Furthermore, the impact of bank regulations on bank risk depends critically on each bank’s ownership structure such that the relationship between regulation and bank risk can actually change sign depending on ownership structure.
· For example, our results suggest that deposit insurance is only associated with an increase in risk when the bank has a large equity holder with sufficient power to act on the additional risk-taking incentives created by deposit insurance.
· The data also suggest that owners seek to compensate for the loss in value of owning a bank from capital regulations by increasing bank risk.
· Stricter capital regulations are associated with greater risk when the bank has a sufficiently powerful owner, but stricter capital regulations have the opposite effect in widely held banks.
Ignoring bank governance leads to incomplete and sometimes erroneous conclusions about the impact of bank regulations on bank risk taking.
These findings have important policy implications. They question the current approach to bank supervision and regulation that relies on internationally established capital regulations and supervisory practices. Instead, we find that:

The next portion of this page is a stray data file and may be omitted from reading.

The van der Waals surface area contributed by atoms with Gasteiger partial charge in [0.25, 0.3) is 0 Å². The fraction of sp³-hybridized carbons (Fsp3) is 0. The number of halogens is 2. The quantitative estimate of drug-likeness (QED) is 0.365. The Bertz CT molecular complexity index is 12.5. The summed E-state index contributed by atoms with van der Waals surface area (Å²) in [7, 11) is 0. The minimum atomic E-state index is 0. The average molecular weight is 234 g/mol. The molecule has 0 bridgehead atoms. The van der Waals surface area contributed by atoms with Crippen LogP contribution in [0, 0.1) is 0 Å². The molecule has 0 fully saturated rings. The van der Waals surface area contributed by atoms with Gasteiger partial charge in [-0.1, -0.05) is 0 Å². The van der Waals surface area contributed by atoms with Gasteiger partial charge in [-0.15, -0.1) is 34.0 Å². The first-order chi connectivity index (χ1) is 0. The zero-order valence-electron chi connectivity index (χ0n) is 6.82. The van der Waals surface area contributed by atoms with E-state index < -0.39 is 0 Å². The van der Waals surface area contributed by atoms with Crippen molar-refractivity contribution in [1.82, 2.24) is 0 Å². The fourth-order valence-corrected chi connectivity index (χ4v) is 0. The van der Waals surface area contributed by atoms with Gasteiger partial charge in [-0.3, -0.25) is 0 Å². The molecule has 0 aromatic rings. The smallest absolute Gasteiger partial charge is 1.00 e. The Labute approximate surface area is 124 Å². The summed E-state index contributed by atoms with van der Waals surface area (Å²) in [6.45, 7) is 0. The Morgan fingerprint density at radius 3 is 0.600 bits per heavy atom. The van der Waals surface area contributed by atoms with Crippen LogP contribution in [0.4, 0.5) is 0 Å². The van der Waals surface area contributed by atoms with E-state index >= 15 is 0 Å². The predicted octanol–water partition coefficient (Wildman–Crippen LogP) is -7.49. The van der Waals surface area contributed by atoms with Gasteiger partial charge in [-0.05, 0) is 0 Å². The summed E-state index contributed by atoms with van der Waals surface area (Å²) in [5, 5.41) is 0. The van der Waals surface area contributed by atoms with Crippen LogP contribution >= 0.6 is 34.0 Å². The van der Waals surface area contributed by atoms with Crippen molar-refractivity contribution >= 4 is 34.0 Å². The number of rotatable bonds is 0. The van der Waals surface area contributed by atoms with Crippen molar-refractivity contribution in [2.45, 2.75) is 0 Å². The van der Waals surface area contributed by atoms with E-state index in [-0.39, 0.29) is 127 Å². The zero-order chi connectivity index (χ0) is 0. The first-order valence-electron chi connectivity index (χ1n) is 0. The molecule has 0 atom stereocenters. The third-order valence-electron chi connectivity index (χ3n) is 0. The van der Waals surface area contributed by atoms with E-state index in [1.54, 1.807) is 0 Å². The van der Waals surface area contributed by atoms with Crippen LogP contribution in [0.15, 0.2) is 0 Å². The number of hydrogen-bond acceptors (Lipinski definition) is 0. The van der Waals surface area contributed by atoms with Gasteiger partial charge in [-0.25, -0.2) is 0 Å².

(1) private governance mechanisms exert a powerful influence over bank risking, and
(2) the same official regulation has different effects on bank risk taking depending on the bank’s governance structure.
Since governance structures differ systematically across countries, bank regulations must be custom-designed and adapted as financial governance systems evolve.
Regulations should be geared toward creating sound incentives for owners, managers, and debt holders, not toward harmonising national regulations across economies with very different governance structures.
Galai, D. and R. Masulis, 1976, “The Option Pricing Model and the Risk Factor of Stock,” Journal of Financial Economics, 3, 53-81.
Jensen, M. and W. Meckling. 1976. “Theory of the Firm: Managerial Behavior, Agency Costs, and Ownership Structure,” Journal of Financial Economics 3, 305-360.
John, K., L. Litov, and B. Yeung, 2008, “Corporate Governance and Managerial Risk Taking: Theory and Evidence,” Journal of Finance, forthcoming.
Laeven, Luc, and Ross Levine, 2008, “Bank Governance, Regulation, and Risk-Taking,” Journal of Financial Economics, forthcoming. Available at: http://www.nber.org/papers/w14113.
1. Disclaimer: While one of the authors of this column is a staff member of the International Monetary Fund, the views expressed herein are those of the authors and should not be attributed to the IMF, its Executive Board, or its management.
2. See influential theories by Galai and Masulis (1976) and Jensen and Meckling (1976), and recent empirical work on nonfinancial firms by John, Litov, and Yeung (2008).